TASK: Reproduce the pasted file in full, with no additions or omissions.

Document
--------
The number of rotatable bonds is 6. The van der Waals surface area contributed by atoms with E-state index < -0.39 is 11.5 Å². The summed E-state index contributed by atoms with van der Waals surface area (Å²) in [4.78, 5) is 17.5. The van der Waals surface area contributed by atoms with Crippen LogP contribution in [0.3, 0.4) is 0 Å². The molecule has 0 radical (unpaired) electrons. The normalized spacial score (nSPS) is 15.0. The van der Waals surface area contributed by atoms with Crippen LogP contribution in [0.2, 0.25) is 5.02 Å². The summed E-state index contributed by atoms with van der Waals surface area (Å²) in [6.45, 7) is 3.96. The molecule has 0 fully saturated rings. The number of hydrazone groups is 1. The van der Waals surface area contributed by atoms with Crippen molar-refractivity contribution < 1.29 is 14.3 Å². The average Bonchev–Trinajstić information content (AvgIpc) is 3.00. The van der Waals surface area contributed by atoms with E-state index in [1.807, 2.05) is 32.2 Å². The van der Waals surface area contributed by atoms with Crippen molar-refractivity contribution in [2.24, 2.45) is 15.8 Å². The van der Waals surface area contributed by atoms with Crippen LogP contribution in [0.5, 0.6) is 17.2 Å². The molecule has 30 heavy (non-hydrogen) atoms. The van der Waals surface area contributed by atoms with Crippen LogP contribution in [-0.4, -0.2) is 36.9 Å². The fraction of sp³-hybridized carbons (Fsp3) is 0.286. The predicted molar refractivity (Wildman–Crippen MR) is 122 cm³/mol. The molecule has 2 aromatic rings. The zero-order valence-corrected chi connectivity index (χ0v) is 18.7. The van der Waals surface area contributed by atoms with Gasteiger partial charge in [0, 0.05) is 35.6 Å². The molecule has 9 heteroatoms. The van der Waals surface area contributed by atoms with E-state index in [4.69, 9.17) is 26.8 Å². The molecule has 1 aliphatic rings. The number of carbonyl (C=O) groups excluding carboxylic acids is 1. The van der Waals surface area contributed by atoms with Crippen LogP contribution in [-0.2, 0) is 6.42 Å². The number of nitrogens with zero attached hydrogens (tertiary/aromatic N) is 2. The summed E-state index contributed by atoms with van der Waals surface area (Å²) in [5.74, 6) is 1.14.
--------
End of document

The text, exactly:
The number of rotatable bonds is 6. The van der Waals surface area contributed by atoms with E-state index < -0.39 is 11.5 Å². The summed E-state index contributed by atoms with van der Waals surface area (Å²) in [4.78, 5) is 17.5. The van der Waals surface area contributed by atoms with Crippen LogP contribution in [0.3, 0.4) is 0 Å². The molecule has 0 radical (unpaired) electrons. The normalized spacial score (nSPS) is 15.0. The van der Waals surface area contributed by atoms with Crippen LogP contribution in [0.2, 0.25) is 5.02 Å². The summed E-state index contributed by atoms with van der Waals surface area (Å²) in [6.45, 7) is 3.96. The molecule has 0 fully saturated rings. The number of hydrazone groups is 1. The van der Waals surface area contributed by atoms with Crippen molar-refractivity contribution < 1.29 is 14.3 Å². The average Bonchev–Trinajstić information content (AvgIpc) is 3.00. The van der Waals surface area contributed by atoms with E-state index in [1.807, 2.05) is 32.2 Å². The van der Waals surface area contributed by atoms with Crippen molar-refractivity contribution in [2.24, 2.45) is 15.8 Å². The van der Waals surface area contributed by atoms with Crippen LogP contribution in [0.5, 0.6) is 17.2 Å². The molecule has 30 heavy (non-hydrogen) atoms. The van der Waals surface area contributed by atoms with Crippen LogP contribution in [-0.4, -0.2) is 36.9 Å². The fraction of sp³-hybridized carbons (Fsp3) is 0.286. The predicted molar refractivity (Wildman–Crippen MR) is 122 cm³/mol. The molecule has 2 aromatic rings. The zero-order valence-corrected chi connectivity index (χ0v) is 18.7. The van der Waals surface area contributed by atoms with Gasteiger partial charge in [0, 0.05) is 35.6 Å². The molecule has 9 heteroatoms. The van der Waals surface area contributed by atoms with E-state index in [4.69, 9.17) is 26.8 Å². The molecule has 1 aliphatic rings. The number of carbonyl (C=O) groups excluding carboxylic acids is 1. The van der Waals surface area contributed by atoms with Crippen LogP contribution in [-0.2, 0) is 6.42 Å². The number of nitrogens with zero attached hydrogens (tertiary/aromatic N) is 2. The summed E-state index contributed by atoms with van der Waals surface area (Å²) in [5.74, 6) is 1.14.